Baltimore Police Department on their way to BlackBerry thumb

by Mike
Posted September 3rd, 2009 at 5:41 am


RIM’s little BlackBerry device has enjoyed an explosion in popularity the last 1-2 years thanks to aggressive model refreshes and marketing campaigns. Their push is paying off as the ever popular consumer market is literally eating up these plastic wrapped Berries like none other. A new force has joined club Berry and with their story, can and probably will inspire others like them to adapt a Berry thumb. That force in question is the Baltimore Police Department. The fine young and women on the Baltimore Police Department will join other police departments around the nation in becoming more mobile, more technologically advanced, and overall more productive. Are they really getting CrackBerries?

What started as a small pilot program of roughly 100 officers and city law enforcement employees has apparently pleased the higher ups as the city is setting aside $3.5 million to buy 2,000 more of the Canadian wonder devices. Dubbed “Pocket Cops”, management hopes to break the officers of the tether they have constructed between themselves and their cars, the old “mobile office”, by giving them an even new, more efficient mobile office.

The goal is to speed up arrests by helping officers get valuable and much needed information many times faster. Instead of having to call a dispatcher or fumble with their laptop (not quite sure how the Berry will be that much quicker than a laptop), they can instantly pull up information on the mobile device making their jobs more efficient and easier. The units and officers currently equipped with laptops may not get new units once the old ones are declared obsolete and will instead be equipped with the new company standard: The BlackBerry. One of the big points the management on the department listed was greatly reduced cost. Currently, each officer equipped with a laptop costs the city an extra $7,800 per year on hardware and software. Switch that officer to a BlackBerry and his yearly cost drops to roughly $1,700 for hardware and cellular service. Quite a savings indeed.

But of course, cost isn’t the only factor. WIth built in GPS, officers in trouble or unable to communicate their locations for backup can feel slightly more at ease that their friends in blue can find them quickly. Although, with the new addition of an even more convenient big brother means security and privacy are at risk. Detective Robert F. Cherry Jr., president of the city’s Fraternal Order of Police lodge already commented on the adoption of GPS onto even smaller more portable devices when he said:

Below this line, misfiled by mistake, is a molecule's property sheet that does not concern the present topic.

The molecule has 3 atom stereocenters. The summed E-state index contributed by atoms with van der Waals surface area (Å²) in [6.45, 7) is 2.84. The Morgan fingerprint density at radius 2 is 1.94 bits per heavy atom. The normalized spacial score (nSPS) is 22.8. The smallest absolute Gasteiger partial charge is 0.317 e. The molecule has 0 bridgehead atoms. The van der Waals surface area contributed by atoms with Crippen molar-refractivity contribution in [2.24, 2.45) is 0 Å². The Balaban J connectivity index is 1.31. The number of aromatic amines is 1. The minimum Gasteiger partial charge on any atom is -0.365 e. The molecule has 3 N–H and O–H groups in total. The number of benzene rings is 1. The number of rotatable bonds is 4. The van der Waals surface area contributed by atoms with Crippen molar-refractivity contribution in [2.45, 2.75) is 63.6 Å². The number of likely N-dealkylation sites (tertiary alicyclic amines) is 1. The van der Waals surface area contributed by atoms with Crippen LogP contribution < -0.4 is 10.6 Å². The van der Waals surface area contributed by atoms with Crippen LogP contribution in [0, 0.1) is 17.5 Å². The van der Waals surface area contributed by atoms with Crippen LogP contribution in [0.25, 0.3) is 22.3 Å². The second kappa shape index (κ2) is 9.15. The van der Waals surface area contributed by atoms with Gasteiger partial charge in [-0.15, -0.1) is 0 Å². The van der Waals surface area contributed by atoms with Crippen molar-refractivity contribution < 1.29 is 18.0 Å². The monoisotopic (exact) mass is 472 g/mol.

Let’s use it for what you say you’re going to use it for, which is to enhance their job performance — not to track where they’re going to be so you can scold them a week or two later

The above is a grim reminder not to become to over zealous with our goals to “serve and protect” by misusing the technology placed before us. However, I have faith that the deployed BlackBerries will be a much bigger help instead of hinderance.

Naturally, the press, and especially the tech blogging community will completely pounce on this story building a case for RIM and highlighting their products — which by the way is great for RIM as they will receive tons of free press. As this story spreads, expect RIM’s market share to only go up as more and more people realize the power and efficiency BlackBerries can bring. My only question is exactly what applications they will be using to aid the officers. Several examples included pulling up ID photos, address, etc. Such things are more internet based and until that rumored webkit browser makes it’s way to BlackBerries, using the BB browser for anything is pure agony. Still, I have faith in the little devices and am interested to see how this big test project unfolds.

Stay tuned…

Source: Cellular-News

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2 ResponsesLeave a comment
  • gayle guilford mid director bpd
    September 12, 2009 at 6:25 pm

    BPD uses the pocket cop application from BIO-Key and the Field Force Manager GPS packages.

  • Robert Gowans
    September 3, 2009 at 9:22 am

    Interesting article. BlackBerry smartphones are likely a good choice for law enforcement. They’ve always been popular with corporations, partly due to centralized management and pretty good security features that have been tested in the field for years. However, they’ve also been popular in the past with law breakers due to unaudited PIN messaging. Lets hope that Baltimore Police have properly closed this particular loophole:

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